Cedar Breaks National Monument Utah - Part 1 - Orlando / Florida Guide
Florida Guide > Places to Visit
Cedar Breaks National Monument is situated in the state of Utah on US 89 about 30 to 40 minutes drive from the moderately sized town of Cedar city. If you are combining a trip to Cedar Breaks with other National Parks in the area it is 45 miles from Kolob Canyons, 60 miles from Bryce Canyon and 80 miles from Zion National Park.
Although smaller and less well known that it' s next-door neighbor Bryce Canyon, the park still receives hundreds of thousands of visitors every year which sounds a lot but one of the biggest advantages of its lesser status is that it is far less crowded than Bryce and solitude is easy to achieve. For UK visitors you are far less likely to hear a familiar accent here than say in Bryce or Zion and the distance you have travelled can often make you a tourist attraction in itself as we found several times on the day we visited!
The Cedar Breaks National Monument covers an area of approximately 3 miles and is over 2000 feet deep. The highest point on the rim of the amphitheater is approximately 10, 000 feet above sea level which means that even in the summer months the air can be chilly so dress appropriately. It' s vistas are very similar to those of Bryce Canyon, cliffs and hoodoos which constantly change colour depending on the light and the weather. The scenery is simply breathtaking.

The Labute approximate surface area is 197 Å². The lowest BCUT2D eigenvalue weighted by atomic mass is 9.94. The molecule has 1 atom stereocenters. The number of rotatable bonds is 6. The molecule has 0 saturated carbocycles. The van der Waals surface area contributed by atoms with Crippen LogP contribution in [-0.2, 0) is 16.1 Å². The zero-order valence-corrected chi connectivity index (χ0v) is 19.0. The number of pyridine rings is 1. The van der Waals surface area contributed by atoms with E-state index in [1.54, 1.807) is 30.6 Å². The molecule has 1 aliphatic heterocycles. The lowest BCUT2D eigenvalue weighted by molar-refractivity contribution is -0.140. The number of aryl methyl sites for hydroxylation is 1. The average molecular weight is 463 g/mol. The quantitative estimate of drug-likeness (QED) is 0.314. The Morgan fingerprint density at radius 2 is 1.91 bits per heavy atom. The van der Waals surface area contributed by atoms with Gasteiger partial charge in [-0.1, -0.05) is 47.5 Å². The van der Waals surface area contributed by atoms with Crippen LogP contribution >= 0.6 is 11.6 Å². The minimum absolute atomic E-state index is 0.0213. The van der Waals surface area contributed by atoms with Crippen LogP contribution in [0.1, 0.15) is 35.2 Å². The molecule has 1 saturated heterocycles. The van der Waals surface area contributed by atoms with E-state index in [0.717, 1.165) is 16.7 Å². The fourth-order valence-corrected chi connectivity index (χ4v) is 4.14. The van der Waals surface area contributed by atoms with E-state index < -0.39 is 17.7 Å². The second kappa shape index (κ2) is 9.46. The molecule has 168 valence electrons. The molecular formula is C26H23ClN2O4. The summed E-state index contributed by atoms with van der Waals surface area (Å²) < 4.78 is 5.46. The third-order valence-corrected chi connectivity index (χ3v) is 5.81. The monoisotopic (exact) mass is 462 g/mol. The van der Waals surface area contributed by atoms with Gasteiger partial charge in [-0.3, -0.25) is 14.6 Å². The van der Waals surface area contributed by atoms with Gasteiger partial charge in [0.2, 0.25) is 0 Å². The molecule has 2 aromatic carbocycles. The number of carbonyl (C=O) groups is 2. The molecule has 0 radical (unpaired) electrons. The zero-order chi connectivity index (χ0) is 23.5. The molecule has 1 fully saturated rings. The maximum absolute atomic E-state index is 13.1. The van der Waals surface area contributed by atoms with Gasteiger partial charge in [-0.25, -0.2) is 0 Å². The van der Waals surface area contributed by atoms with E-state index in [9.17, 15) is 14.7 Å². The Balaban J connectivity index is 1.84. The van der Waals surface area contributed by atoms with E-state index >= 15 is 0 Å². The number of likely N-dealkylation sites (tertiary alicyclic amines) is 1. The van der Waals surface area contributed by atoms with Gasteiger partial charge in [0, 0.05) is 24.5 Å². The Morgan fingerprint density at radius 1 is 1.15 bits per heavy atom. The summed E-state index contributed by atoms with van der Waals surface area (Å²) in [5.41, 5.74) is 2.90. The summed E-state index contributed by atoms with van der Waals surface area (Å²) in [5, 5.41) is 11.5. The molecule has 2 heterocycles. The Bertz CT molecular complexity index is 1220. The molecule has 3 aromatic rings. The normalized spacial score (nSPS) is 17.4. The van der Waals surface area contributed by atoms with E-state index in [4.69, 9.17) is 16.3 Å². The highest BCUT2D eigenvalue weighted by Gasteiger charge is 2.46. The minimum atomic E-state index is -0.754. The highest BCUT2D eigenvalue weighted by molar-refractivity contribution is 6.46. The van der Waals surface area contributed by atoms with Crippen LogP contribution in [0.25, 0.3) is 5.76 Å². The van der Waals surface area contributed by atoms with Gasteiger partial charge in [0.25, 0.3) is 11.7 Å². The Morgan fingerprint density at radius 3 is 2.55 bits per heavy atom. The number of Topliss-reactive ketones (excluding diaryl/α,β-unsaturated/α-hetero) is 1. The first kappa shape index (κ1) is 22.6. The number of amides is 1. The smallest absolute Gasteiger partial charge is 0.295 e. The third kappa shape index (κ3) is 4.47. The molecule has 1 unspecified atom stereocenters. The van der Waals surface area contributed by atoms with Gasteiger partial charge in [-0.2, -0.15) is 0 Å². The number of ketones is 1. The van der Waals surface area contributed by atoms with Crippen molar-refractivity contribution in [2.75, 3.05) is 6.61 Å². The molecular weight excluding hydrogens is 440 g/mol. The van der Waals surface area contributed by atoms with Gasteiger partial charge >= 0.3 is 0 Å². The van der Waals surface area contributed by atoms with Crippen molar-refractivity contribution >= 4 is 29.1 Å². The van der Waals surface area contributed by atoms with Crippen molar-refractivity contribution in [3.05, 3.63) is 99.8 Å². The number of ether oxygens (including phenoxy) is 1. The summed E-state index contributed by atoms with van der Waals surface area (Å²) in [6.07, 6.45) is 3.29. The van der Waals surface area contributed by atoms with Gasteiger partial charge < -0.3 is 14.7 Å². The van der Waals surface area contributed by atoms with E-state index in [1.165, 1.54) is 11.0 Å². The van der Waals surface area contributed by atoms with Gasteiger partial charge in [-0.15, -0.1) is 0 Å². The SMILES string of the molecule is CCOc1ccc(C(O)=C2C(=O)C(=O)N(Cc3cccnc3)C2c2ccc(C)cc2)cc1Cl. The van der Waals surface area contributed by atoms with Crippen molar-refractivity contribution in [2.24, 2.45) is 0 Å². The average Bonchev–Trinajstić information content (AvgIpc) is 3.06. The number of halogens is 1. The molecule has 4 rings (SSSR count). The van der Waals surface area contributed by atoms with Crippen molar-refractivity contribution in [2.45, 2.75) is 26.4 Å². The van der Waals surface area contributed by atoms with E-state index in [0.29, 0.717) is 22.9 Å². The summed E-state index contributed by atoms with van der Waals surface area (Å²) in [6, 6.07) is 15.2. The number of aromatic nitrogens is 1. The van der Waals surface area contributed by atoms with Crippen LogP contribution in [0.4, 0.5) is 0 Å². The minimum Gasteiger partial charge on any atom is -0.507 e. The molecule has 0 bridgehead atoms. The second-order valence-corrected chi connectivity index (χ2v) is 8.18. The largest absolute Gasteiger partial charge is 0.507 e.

Part of the US national parks service, Cedar Breaks is open year-round but because of its high elevation winter snow starts falling from mid October and means that much of the monument is not accessible to motor vehicles during the winter months. After the spring thaw however, usually around mid-May, the roads will be open and once again the park is fully accessible.
The fact that the snow can be heavy in winter does not mean an absence of visitors and snowshoeing, cross country skiing and snowmobiling are all popular at this time.
Weather and temperatures may be a factor to take in to consideration when visiting the park, it is generally much cooler and somewhat unpredictable when comparing it to surrounding areas. Even in the height of the summer the average high is only between 60 - 70 degrees Farenheit, possibly not what you would expect so spidering the general summer temperatures in Utah. Thunderstorms and lightening are both common occurrences and although they are often short lived you need to carry appropriate clothing and be prepared to take shelter.
Unless in possession of A national parks annual pass the entrance fee to the park is five dollars per person and is valid for seven days from purchase. The fee is payable at the entrance station and is an honor based payment system, there is no payment booth on the entry road and visitors are asked to park up and go to the payment booth.
Read on in part 2! !
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